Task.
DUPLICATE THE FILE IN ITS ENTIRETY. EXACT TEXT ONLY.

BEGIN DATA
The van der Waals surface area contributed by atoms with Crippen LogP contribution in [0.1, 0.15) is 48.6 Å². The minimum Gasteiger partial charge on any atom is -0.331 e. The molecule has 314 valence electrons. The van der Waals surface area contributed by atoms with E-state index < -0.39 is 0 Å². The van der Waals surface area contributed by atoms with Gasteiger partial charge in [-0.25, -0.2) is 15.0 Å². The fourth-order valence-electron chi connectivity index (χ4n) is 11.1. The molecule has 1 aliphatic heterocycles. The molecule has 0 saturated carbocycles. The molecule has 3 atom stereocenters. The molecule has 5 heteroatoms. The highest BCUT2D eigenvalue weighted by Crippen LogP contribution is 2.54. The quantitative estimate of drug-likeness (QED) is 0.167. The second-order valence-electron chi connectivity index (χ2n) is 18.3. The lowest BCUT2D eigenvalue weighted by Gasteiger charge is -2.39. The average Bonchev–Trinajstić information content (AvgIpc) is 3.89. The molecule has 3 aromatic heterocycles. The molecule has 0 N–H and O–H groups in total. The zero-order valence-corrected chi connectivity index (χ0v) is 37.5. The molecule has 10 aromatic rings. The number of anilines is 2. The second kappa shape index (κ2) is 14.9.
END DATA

The van der Waals surface area contributed by atoms with Crippen LogP contribution in [0.1, 0.15) is 48.6 Å². The minimum Gasteiger partial charge on any atom is -0.331 e. The molecule has 314 valence electrons. The van der Waals surface area contributed by atoms with E-state index < -0.39 is 0 Å². The van der Waals surface area contributed by atoms with Gasteiger partial charge in [-0.25, -0.2) is 15.0 Å². The fourth-order valence-electron chi connectivity index (χ4n) is 11.1. The molecule has 1 aliphatic heterocycles. The molecule has 0 saturated carbocycles. The molecule has 3 atom stereocenters. The molecule has 5 heteroatoms. The highest BCUT2D eigenvalue weighted by Crippen LogP contribution is 2.54. The quantitative estimate of drug-likeness (QED) is 0.167. The second-order valence-electron chi connectivity index (χ2n) is 18.3. The lowest BCUT2D eigenvalue weighted by Gasteiger charge is -2.39. The average Bonchev–Trinajstić information content (AvgIpc) is 3.89. The molecule has 3 aromatic heterocycles. The molecule has 0 N–H and O–H groups in total. The zero-order valence-corrected chi connectivity index (χ0v) is 37.5. The molecule has 10 aromatic rings. The number of anilines is 2. The second kappa shape index (κ2) is 14.9.